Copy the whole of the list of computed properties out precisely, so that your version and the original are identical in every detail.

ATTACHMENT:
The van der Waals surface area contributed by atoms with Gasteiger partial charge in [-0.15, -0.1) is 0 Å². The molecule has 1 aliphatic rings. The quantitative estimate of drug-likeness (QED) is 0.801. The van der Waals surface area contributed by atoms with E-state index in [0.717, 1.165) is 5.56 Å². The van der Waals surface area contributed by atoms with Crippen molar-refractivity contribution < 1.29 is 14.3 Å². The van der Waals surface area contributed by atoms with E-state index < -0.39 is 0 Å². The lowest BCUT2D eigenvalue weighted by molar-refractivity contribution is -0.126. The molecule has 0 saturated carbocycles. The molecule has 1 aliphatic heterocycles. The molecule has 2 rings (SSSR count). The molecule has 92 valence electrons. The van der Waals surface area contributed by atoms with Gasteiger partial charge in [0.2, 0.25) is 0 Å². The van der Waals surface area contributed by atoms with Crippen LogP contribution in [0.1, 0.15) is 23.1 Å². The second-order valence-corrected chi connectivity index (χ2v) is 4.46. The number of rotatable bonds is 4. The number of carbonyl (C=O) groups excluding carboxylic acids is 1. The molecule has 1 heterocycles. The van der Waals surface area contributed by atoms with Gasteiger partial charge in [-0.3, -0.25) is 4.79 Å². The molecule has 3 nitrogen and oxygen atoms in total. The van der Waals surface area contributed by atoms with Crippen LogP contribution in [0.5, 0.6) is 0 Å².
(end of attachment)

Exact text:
The van der Waals surface area contributed by atoms with Gasteiger partial charge in [-0.15, -0.1) is 0 Å². The molecule has 1 aliphatic rings. The quantitative estimate of drug-likeness (QED) is 0.801. The van der Waals surface area contributed by atoms with E-state index in [0.717, 1.165) is 5.56 Å². The van der Waals surface area contributed by atoms with Crippen molar-refractivity contribution < 1.29 is 14.3 Å². The van der Waals surface area contributed by atoms with E-state index < -0.39 is 0 Å². The lowest BCUT2D eigenvalue weighted by molar-refractivity contribution is -0.126. The molecule has 0 saturated carbocycles. The molecule has 1 aliphatic heterocycles. The molecule has 2 rings (SSSR count). The molecule has 92 valence electrons. The van der Waals surface area contributed by atoms with Gasteiger partial charge in [0.2, 0.25) is 0 Å². The van der Waals surface area contributed by atoms with Crippen LogP contribution in [0.1, 0.15) is 23.1 Å². The second-order valence-corrected chi connectivity index (χ2v) is 4.46. The number of rotatable bonds is 4. The number of carbonyl (C=O) groups excluding carboxylic acids is 1. The molecule has 1 heterocycles. The van der Waals surface area contributed by atoms with Gasteiger partial charge in [-0.3, -0.25) is 4.79 Å². The molecule has 3 nitrogen and oxygen atoms in total. The van der Waals surface area contributed by atoms with Crippen LogP contribution in [0.5, 0.6) is 0 Å².